# Prove isomorphism between universal enveloping algebras

I have the following problem I can't solve. I am following a couse in Lie Algebras, and one of the exercises is prove the following isomorphism: Given a semisimple lie algebra $$\mathfrak{g}$$ over a field $$\mathfrak{k}$$ of characateristic 0, and let $$\mathfrak{h}$$ be a toral maximal subalgebra, then by the cartan-chevalley decomposition, $$\mathfrak{g}$$ splits as $$\mathfrak{g}=\mathfrak{n}^- \oplus \mathfrak{h} \oplus \mathfrak{n}$$. Let $$\mathfrak{b}=\mathfrak{h}\oplus\mathfrak{n}$$. Then one has that the map:

$$f:\mathfrak{U}(\mathfrak{n}^-)\otimes\mathfrak{U}(\mathfrak{b}) \rightarrow \mathfrak{U}(\mathfrak{g})$$

$$x\otimes y\longrightarrow xy$$

The exercise is to prove that this map is in fact an isomorphism. Where $$\mathfrak{U}(\mathfrak{g})$$ is the universal enveloping algebra of the $$\mathfrak{g}$$ and respectively for the rest.

I am very confused, because if you remove the $$\mathfrak{U}$$ part this map is no longer injective, since it's easy to find $$x\in\mathfrak{n},y\in\mathfrak{b}$$ so that $$xy=0$$, but I don't understand how that is possible without violating the injectivity of $$f$$.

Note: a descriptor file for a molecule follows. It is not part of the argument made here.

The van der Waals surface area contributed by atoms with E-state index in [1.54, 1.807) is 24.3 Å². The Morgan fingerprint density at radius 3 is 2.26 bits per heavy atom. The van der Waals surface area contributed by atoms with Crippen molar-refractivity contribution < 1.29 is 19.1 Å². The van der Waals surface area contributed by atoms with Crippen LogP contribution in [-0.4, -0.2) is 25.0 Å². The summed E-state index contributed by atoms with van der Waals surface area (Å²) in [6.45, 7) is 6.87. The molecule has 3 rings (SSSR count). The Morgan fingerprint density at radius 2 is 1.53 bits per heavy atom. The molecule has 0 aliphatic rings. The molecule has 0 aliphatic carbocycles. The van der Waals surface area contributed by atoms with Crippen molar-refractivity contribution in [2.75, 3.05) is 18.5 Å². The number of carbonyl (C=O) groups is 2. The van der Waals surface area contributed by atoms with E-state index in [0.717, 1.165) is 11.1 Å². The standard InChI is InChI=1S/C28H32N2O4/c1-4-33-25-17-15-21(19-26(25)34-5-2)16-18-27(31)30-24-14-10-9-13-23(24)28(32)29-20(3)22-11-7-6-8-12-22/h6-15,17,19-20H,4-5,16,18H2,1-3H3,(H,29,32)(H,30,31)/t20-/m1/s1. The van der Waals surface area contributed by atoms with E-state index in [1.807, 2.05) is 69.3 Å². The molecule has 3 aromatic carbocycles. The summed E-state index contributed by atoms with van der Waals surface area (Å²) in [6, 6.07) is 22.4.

Any help is appreciated. Thanks to everyone.

P.D: For clarification, the Cartan-Chevalley decomposition establishes than $$\mathfrak{g}= \mathfrak{h} \oplus \bigoplus_{\alpha\in\Phi} \mathfrak{g}_\alpha$$ where $$\mathfrak{h}$$ is a maximal abelian subalgebra of ad-diagonalizable elements. (This just means that the linear map $$ad(x)$$ is diagonalizable). Furthermore $$\mathfrak{g}_\alpha=\{ x\in\mathfrak{g} : [h,x]=\alpha(h)x \}$$. Where $$\Phi\subset\mathfrak{h}^*$$ and $$\Phi$$ can be split into $$\Phi=\Phi^+\cup\Phi^-$$. Then we define $$n = \bigoplus_{\alpha\in\Phi^+} \mathfrak{g}_\alpha$$ and $$n^- = \bigoplus_{\alpha\in\Phi^-} \mathfrak{g}_\alpha$$.

• What are $\mathfrak n$ and $\mathfrak n^-$? Can you tell an explicit example of $x,y$ as in your last paragraph? Note that $[x,y]=0$ doesn't imply $xy=0$ (but only $xy=yx$) in the enveloping algebra. Jan 6 at 23:40
• @Berci They are the algebras generated by the negatives and positive roots in the cartan chevalley decomposition. Jan 7 at 0:05